Kendra Shank's “delectable voice” (Time magazine), rich polychromatic tone, elastic phrasing, and powerful musicianship have won her rave critical notices and fans internationally. Hailed by The New York Times as a "superbly skilled vocalist" and by The New Yorker as “imaginative and daring,” Shank is based in New York City and headlines at top venues and festivals across the U.S. and abroad. Her seven CDs have garnered numerous “Best of the Year” citations, a New York Times Critics’ Choice, DownBeat poll recognition, and charted on radio. Captivating audiences with her genuine warmth and depth of storytelling, Shank combines modern jazz, standards, originals, world, folk, French chanson, and open improvisation in an adventurous, genre-bending concept that inspired Gary Giddins to call her "one of New York's most original performers" (Jazz Times).
Originally a folk/pop singer-guitarist based in Seattle, Kendra Shank comes to performance naturally. Born in California to a playwright father and actress mother, Kendra was acting in plays at age 5, picked up the guitar at 13, and at 19 began her music career playing in Parisian subways and sidewalk cafés (she has a BA in French). After several years on the west coast folk music circuit, a Billie Holiday recording inspired her to pursue jazz.
In 1989 Shank began studying with jazz vocalist Jay Clayton in Seattle, while keeping dual residency in Paris, France where she gigged in jazz clubs. Her jazz career blossomed quickly and in 1991 she was hired by Bob Dorough as vocalist-guitarist-percussionist for his west coast tour. She soon caught the attention of jazz legend Shirley Horn, who invited Kendra to perform as her guest at the Village Vanguard in New York and co-produced Shank's critically-acclaimed debut compact disc Afterglow (Mapleshade, 1994), featuring pianist Larry Willis and saxophonist Gary Bartz.
Ms. Shank relocated to New York in 1997 and recorded two albums for Jazz Focus Records. Wish (1998) was endorsed by another of Shank’s mentors, jazz icon Abbey Lincoln who wrote “Kendra Shank is an original; a singer with a sound,” while Terry Teachout raved in Time magazine "get in on the ground floor, this lady is going up." This was followed by Reflections (2000), which made Bob Blumenthal’s Top Ten List for the Boston Globe: "This vocalist makes lyrics believable, invents like an instrumentalist, and has an ear second to none for little-known and unknown tunes."
Reflections debuted The Kendra Shank Quartet, her working band for 16 years, featuring pianist Frank Kimbrough, bassist Dean Johnson, and drummer Tony Moreno. This ensemble, in which Shank focused on improvisational group interplay, is also featured on her ground-breaking 2007 release, A Spirit Free: Abbey Lincoln Songbook (Challenge Records). The first recording ever to focus solely on Lincoln’s compositions, it charted on jazz radio and received numerous "Best of the Year" citations, a New York Times Critic’s Choice, 4 stars in DownBeat, and was hailed by Entertainment Weekly as a tribute “both reverent and creative, illuminating new possibilities for these songs and shedding new light on their composer.”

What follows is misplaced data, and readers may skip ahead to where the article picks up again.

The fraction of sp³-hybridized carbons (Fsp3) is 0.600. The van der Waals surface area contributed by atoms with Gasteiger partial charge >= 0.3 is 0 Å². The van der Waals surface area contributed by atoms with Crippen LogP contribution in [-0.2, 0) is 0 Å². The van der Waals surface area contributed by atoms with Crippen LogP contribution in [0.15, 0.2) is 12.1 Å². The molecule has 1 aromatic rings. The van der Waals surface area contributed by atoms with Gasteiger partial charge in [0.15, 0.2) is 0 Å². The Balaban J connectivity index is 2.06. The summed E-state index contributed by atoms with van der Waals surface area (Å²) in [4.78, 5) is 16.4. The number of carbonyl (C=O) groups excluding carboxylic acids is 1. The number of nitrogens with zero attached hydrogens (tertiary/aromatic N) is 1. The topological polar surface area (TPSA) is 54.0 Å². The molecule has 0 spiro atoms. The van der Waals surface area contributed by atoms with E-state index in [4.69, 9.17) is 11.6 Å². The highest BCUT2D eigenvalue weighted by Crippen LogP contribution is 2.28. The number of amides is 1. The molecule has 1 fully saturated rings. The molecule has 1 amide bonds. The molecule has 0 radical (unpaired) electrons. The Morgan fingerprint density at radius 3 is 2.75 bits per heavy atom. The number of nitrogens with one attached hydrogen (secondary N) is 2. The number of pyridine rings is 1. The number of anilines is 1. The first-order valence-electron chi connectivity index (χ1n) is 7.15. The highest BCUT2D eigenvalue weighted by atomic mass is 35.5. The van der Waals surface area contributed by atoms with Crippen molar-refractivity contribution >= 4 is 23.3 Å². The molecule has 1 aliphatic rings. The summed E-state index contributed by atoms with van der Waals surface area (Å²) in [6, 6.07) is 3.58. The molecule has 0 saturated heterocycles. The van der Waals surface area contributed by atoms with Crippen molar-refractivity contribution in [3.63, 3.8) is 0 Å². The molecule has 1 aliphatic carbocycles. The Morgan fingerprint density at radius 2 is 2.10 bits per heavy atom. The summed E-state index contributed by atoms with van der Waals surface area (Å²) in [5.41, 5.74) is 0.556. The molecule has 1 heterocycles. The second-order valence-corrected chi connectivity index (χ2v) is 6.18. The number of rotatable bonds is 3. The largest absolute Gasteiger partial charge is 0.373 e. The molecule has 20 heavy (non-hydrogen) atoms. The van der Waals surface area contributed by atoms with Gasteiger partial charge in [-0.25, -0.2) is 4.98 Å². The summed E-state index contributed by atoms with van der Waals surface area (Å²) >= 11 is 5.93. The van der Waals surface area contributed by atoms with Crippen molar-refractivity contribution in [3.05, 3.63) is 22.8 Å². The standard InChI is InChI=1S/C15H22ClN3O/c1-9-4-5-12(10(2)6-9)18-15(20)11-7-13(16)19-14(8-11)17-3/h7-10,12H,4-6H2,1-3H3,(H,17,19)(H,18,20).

Described as having "a practically telepathic integration...these four people appear to have emerged from the same womb" (Jazz Now), The Kendra Shank Quartet reached new depths of creative expression on their 2009 release Mosaic (Challenge Records), where they were again joined by multi-reedist Billy Drewes and guitarist Ben Monder. This album unifies Shank's rich and varied musical journey from folk singer-guitarist to jazz improviser to boundary-less performing artist.
Shank’s love of group interplay and spontaneous creation attracted new collaborators for her next two projects, both in co-led duo settings. New York Conversations (TCB, 2014) features guitarist John Stowell with Shank employing live looping to create multi-layered voice collages. Hailed as “magical” by the Wall Street Journal and “a thrilling excursion” by Jazz Times, it includes original compositions, standards, and free improvisations. Half Moon (Ride Symbol, 2016) featuring Grammy-nominated pianist Geoffrey Keezer and praised as “mesmeric… uplifting…powerful” by Jazz Times, was recorded live in concert and captures the deep musical chemistry and in-the-moment conversational interaction that thrills audiences at Shank’s performances.
In addition to her recordings as a leader, Shank was guest guitarist on Abbey Lincoln's CD Over the Years (Verve, 2000), sang vocalise lines on Peter Leitch's Blues on the Corner CD (Reservoir, 1999), and is a vocal guest on albums by Jeremy Siskind; Randy Halberstadt; Norman Hedman; Sangeeta Michael Berardi; and in the documentary film “Playing with Parkinson’s” by Burrill Crohn. She has also performed and/or recorded with Fred Hersch, Gary Versace, Bruce Barth, Jay Clayton, Joe Locke, Bud Shank, Steve Wilson, Victor Lewis, Matt Wilson, and Mark Lamb Dance, among others.
Listed among the top female vocalists in DownBeat magazine polls (1999, 2006, 2007), Kendra Shank has been featured on National Public Radio's JazzSet and Piano Jazz with Marian McPartland. She has toured in Europe, Japan, Australia, South Africa, Canada and across the U.S. with festival appearances at JVC Jazz, Freihofer’s Saratoga Jazz, PDX Jazz, Jazz Port Townsend, Bumbershoot, Jazz à Vienne, Jazz in Marciac, Wangaratta Jazz, Calgary Jazz, and Edmonton Jazz. Club appearances include Blue Note, Birdland, Iridium, Jazz Standard, Blues Alley, Scullers, Regatta Bar, Jazz Bakery, Jazz Alley, The Green Mill, The Dakota, and countless others. She has taught clinics at the University of North Carolina-Asheville, The New School (New York City), Brooklyn/Queens Conservatory of Music, and the Jazz in Marciac Festival (France).